(MIT/Harvard Medical School)
Title: "Forecast for a Vitruvian Age"
The arts and sciences are becoming ever more familiar, even indefensible companions in the quest to reveal the mysteries of life and summon the deepest sources of human spirit. The rise of Romanticism provoked a grand capitulation to powers of faith, superstition and revelation. Champions of Counter-Enlightenment preached submission to authority of monarchs and aristocracy that in turn fostered cruel social consequences and global environmental catastrophes of the industrial revolution. Revivals and evangelical movements marked a return to pious religious values. Artists represented a world subject to the hand of God, with human beings portrayed as tiny figures in vast panoramas, no longer the masters of their environment. Opposition to the awesome scale and monstrous power of nature was seen as human vanity, hopeless and futile. Yet creation and preservation of the rich legacy of civilization automatically imply running battles with harsh effects of radiation, thermal extremes, erosion and corrosion, vagaries of climate and terrible natural disasters. Like science, art is expected to describe the whole world, but artists simply cannot describe those things they choose not to understand. Marcus Vitruvius Polio, a polymath in the court of Caesar Augustus (ca. 1rst century BCE), wrote about the things he thought an artist should know. These included topics in mathematics, geometry, history, physics, philosophy, astronomy and physiology. Two thousand years on, Vitruvius might have added a few subjects to the list. The artistic search for qualities of vitality and function that distinguish life and death descends to us from Vitruvius' time. Yet, in the span of a few decades, once mythical tools to discover and implement these qualities have become tangible, widespread and enormously powerful. A new generation of explorers inhabit the overlapping metacosm that resides both within and around humankind.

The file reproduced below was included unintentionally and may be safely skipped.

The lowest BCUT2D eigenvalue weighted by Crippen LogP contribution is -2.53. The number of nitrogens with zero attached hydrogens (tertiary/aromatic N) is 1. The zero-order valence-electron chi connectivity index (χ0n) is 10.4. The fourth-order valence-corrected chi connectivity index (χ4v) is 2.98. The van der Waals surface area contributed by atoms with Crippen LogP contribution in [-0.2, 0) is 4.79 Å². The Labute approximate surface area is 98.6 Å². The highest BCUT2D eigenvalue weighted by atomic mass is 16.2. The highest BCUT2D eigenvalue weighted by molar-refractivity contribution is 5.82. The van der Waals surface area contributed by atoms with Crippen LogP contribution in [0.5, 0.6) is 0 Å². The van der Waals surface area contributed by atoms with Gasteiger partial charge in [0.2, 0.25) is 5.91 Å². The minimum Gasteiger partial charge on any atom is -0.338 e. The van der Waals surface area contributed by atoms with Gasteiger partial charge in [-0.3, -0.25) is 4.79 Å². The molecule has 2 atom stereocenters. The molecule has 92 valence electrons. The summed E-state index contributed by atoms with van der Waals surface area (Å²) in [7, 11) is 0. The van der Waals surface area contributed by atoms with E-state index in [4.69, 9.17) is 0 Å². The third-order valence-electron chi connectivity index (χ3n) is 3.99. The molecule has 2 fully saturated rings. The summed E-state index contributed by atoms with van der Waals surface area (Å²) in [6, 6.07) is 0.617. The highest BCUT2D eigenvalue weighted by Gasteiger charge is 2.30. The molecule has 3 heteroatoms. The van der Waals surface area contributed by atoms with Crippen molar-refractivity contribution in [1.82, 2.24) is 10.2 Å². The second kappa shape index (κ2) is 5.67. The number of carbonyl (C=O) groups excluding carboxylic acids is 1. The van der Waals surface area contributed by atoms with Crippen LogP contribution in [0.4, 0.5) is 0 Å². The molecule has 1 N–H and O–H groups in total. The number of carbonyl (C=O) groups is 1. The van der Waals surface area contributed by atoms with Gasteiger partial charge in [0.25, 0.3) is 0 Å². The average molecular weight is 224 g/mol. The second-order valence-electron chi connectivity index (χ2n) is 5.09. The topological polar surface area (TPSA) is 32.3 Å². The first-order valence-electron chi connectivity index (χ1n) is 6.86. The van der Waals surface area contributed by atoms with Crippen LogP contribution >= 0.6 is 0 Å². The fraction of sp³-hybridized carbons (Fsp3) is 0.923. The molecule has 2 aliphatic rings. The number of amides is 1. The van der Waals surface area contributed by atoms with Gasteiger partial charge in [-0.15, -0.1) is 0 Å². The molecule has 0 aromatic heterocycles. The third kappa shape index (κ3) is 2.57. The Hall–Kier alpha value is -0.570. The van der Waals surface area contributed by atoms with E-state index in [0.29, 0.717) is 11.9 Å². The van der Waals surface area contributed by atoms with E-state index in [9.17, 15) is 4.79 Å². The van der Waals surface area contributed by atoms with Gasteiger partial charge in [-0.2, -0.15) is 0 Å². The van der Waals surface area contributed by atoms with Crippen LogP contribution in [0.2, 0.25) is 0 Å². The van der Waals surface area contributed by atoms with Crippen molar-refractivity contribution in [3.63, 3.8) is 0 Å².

While earning his Creative Arts degree (1973) from Mt Angel College in Oregon, Joe Davis pioneered sculptural methods in laser carving at Bell Laboratories in Murray Hill, NJ, University of Cincinnati Medical Center Laser Laboratory and other nationally renowned laboratories. He joined MIT Center for Advanced Visual Studies in 1981 as a Research Fellow and in 1989 Davis joined the laboratory of Alexander Rich at MIT where he is widely regarded to have founded new fields in art and biology. In 2010, he joined the laboratory of George Church at Harvard where he is designated “Artist Scientist.” Davis is also currently affiliated with Thomas Schwartz Laboratory at MIT Biology. In 2011 Davis worked with collaborators to genetically modify silkworms to produce transgenic silks biomineralized with metallic gold turn silk into gold. Davis initiated Astrobiological Horticulture in 2016, a multifaceted project to create organisms suited for survival in extraterrestrial environments.
Workshop: "The ABCs of DNA: Introduction to Art Making with DNA and Principles of Genetics"
October 22, 12 p.m.
Contact: Peter Flemming
This workshop is free of charge, but registration required.
Is there an art to genetics? Ever wanted to include biological material in an artwork? MIT/Harvard artist-scientist Joe Davis leads an 'everything about DNA' workshop for artists and scientists, curious and initiated alike. In his words, this workshop covers:
Use of modular assemblies and visual compositions for hands-on instructive exercises about basic principles of DNA structure and operation of the genetic code. These activities will include details about the so-called "Central Dogma" of molecular biology which describes fundamental cellular machinery involved with transcription of DNA into RNA and the process of translation of RNA into protein. Workshop participants will be encouraged to create alternative structural models and will learn how to create artworks that code language and color into sequences of DNA and vise versa.